Friday, March 26, 2010

Education - and Perspective - Abroad

Not so long ago, I was home in Wilton and someone asked me, “Why say you’re abroad? You’re practically still in the US?” Canada may be in close physical proximity, but it is a different country and I am an immigrant here. In moving to Canada, the point wasn’t really about immersing myself in a radically different culture – I came for an education. But as I reflect back on my four years here, I realize that there is a point to being abroad beyond my B.A. – gaining perspective on the familiar.

I’ll admit that there was a novelty about moving to Canada for university. Like most high school seniors, I was excited to embark on a new chapter of my life and it was amplified by the fact that it would be happening in a different country. I had only visited Vancouver once before I decided to attend the University of British Columbia. As you might have seen in the recent Olympic broadcasts, it is an enchanting landscape of buildings and nature. My decision was also swayed by the fact that the day I visited was one of the handful of sunny days in Vancouver. Regardless, I feel extremely lucky to live in such an incredible place and to be able to attend a university that is ranked among the top 35 in the world.


When I initially moved here, culture shock and transitioning to university life were indistinguishable and very exciting. Having spent most of my life in Wilton, the most overwhelming part was living in such a big city. There are endless bus routes and ferries, sidewalks and any kind of ethnic food you can imagine. The university itself is like a small city, with over 40,000 students buzzing around the streets, rushing in and out of buildings. But if I had to describe my initial impressions of “Canadian-ness” in Vancouver, I would say it’s like living in a place where a yoga studio has taken over. People wear black, stretchy pants and brightly colored hoodies all day and for any occasion. Instead of carrying backpacks and purses, women carry extremely oversized yoga bags. Even those who don’t actually practice yoga practice this lifestyle. The only alternative is to wear flannel shirts and listen to Indie music. The dichotomy of Vancouver sub-culture puzzles me. Where is the individuality, the quintessential West Coast independence? If this is it, I’m disappointed.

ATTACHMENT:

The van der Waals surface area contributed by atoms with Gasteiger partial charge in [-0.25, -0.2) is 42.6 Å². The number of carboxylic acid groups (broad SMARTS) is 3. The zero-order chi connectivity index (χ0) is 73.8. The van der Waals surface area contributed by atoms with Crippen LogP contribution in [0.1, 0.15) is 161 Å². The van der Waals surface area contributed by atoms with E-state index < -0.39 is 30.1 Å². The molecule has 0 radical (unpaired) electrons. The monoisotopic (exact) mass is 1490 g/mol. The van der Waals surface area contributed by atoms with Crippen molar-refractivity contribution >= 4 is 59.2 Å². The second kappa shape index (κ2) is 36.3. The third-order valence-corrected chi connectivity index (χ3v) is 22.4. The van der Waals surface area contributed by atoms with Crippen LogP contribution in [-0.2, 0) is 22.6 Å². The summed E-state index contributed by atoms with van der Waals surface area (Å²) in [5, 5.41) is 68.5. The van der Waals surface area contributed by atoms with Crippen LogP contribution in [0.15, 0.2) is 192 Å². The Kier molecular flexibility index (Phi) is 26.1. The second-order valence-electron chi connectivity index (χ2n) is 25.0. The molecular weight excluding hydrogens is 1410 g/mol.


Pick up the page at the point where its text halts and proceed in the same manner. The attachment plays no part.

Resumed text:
Towards the end of my first year, I realized that this experience was about more than getting an academic education or even adapting to a new place. Oddly enough, I suffered culture shock upon moving back to the US for the summer – this was truly the most unexpected experience of them all! It was the transition back that gave me insight to the cultural forces that shaped me, and having that awareness is the greatest tool I have ever been given. In understanding how you have arrived at the person you’ve become, you get to know yourself better. Being immersed in any environment for some length of time makes it very easy to mindlessly go about your day and not think twice about what you do or what you observe. By not questioning or being critical of life, we surrender a certain amount of independence. Although my observations about conformity on the streets in Vancouver are interesting, their real use value lies in thinking about the ways I conform to American culture. Moreover, considering why many of the attributes resonated with me even after I left. In four years, I still have not been able to locate precisely what ‘it’ is that gave rise to my new perspective and even now I still have difficultly articulating the idea. That is because it is an experience. It leaves you with a feeling of empowerment and a sense of self that cannot be described. Taking a risk and venturing outside of your comfort zone can be an unnerving thought, but it does not have to be a big movement. It can be a series of little things over many years, or taking a step back to gaze on the bigger picture. In either instance we first face something uncertain, but upon moving back we can truly know what home is like.

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And on a small aside, today is the last day of the BonBon Rose Spring Fling giveaway. Make sure you check it out!

1 comment:

robyn michelle-lee said...

i LOVED the paragraph about vancouver being a giant yoga studio... i sent it to andrew and he commented: wow what a writer I feel her words and her sentences draw vivid pictures in my mind that are almost more clear than the real ones :)
you are a gifted writer!